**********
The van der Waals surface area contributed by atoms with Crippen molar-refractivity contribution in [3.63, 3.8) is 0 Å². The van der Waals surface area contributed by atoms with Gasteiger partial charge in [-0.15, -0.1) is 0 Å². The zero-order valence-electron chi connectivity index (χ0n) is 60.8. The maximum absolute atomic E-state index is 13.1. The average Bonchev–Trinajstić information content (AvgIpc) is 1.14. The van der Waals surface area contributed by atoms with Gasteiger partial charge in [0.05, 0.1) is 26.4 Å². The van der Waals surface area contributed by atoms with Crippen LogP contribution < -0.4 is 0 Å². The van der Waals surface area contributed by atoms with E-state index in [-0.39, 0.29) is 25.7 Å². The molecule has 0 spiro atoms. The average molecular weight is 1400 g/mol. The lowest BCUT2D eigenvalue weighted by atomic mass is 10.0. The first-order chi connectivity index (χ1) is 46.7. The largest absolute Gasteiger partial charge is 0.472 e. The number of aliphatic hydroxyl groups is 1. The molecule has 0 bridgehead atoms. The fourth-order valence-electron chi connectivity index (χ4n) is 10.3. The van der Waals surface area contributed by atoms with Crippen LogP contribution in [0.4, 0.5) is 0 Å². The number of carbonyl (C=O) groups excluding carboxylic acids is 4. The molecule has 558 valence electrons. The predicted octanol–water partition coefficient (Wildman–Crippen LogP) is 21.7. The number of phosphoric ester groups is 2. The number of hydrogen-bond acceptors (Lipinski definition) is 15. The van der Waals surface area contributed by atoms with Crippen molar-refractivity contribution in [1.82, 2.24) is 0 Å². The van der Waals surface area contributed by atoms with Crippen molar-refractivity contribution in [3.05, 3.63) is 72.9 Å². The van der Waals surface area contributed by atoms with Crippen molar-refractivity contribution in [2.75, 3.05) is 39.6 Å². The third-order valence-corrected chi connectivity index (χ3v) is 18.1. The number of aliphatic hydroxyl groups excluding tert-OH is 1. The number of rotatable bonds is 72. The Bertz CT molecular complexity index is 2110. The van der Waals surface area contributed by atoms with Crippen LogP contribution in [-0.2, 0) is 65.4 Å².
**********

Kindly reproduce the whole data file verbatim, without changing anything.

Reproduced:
The van der Waals surface area contributed by atoms with Crippen molar-refractivity contribution in [3.63, 3.8) is 0 Å². The van der Waals surface area contributed by atoms with Gasteiger partial charge in [-0.15, -0.1) is 0 Å². The zero-order valence-electron chi connectivity index (χ0n) is 60.8. The maximum absolute atomic E-state index is 13.1. The average Bonchev–Trinajstić information content (AvgIpc) is 1.14. The van der Waals surface area contributed by atoms with Gasteiger partial charge in [0.05, 0.1) is 26.4 Å². The van der Waals surface area contributed by atoms with Crippen LogP contribution < -0.4 is 0 Å². The van der Waals surface area contributed by atoms with E-state index in [-0.39, 0.29) is 25.7 Å². The molecule has 0 spiro atoms. The average molecular weight is 1400 g/mol. The lowest BCUT2D eigenvalue weighted by atomic mass is 10.0. The first-order chi connectivity index (χ1) is 46.7. The largest absolute Gasteiger partial charge is 0.472 e. The number of aliphatic hydroxyl groups is 1. The molecule has 0 bridgehead atoms. The fourth-order valence-electron chi connectivity index (χ4n) is 10.3. The van der Waals surface area contributed by atoms with Crippen LogP contribution in [0.4, 0.5) is 0 Å². The number of carbonyl (C=O) groups excluding carboxylic acids is 4. The molecule has 558 valence electrons. The predicted octanol–water partition coefficient (Wildman–Crippen LogP) is 21.7. The number of phosphoric ester groups is 2. The number of hydrogen-bond acceptors (Lipinski definition) is 15. The van der Waals surface area contributed by atoms with Crippen molar-refractivity contribution in [1.82, 2.24) is 0 Å². The van der Waals surface area contributed by atoms with Crippen molar-refractivity contribution in [3.05, 3.63) is 72.9 Å². The van der Waals surface area contributed by atoms with Crippen molar-refractivity contribution in [2.75, 3.05) is 39.6 Å². The third-order valence-corrected chi connectivity index (χ3v) is 18.1. The number of aliphatic hydroxyl groups excluding tert-OH is 1. The number of rotatable bonds is 72. The Bertz CT molecular complexity index is 2110. The van der Waals surface area contributed by atoms with Crippen LogP contribution in [-0.2, 0) is 65.4 Å².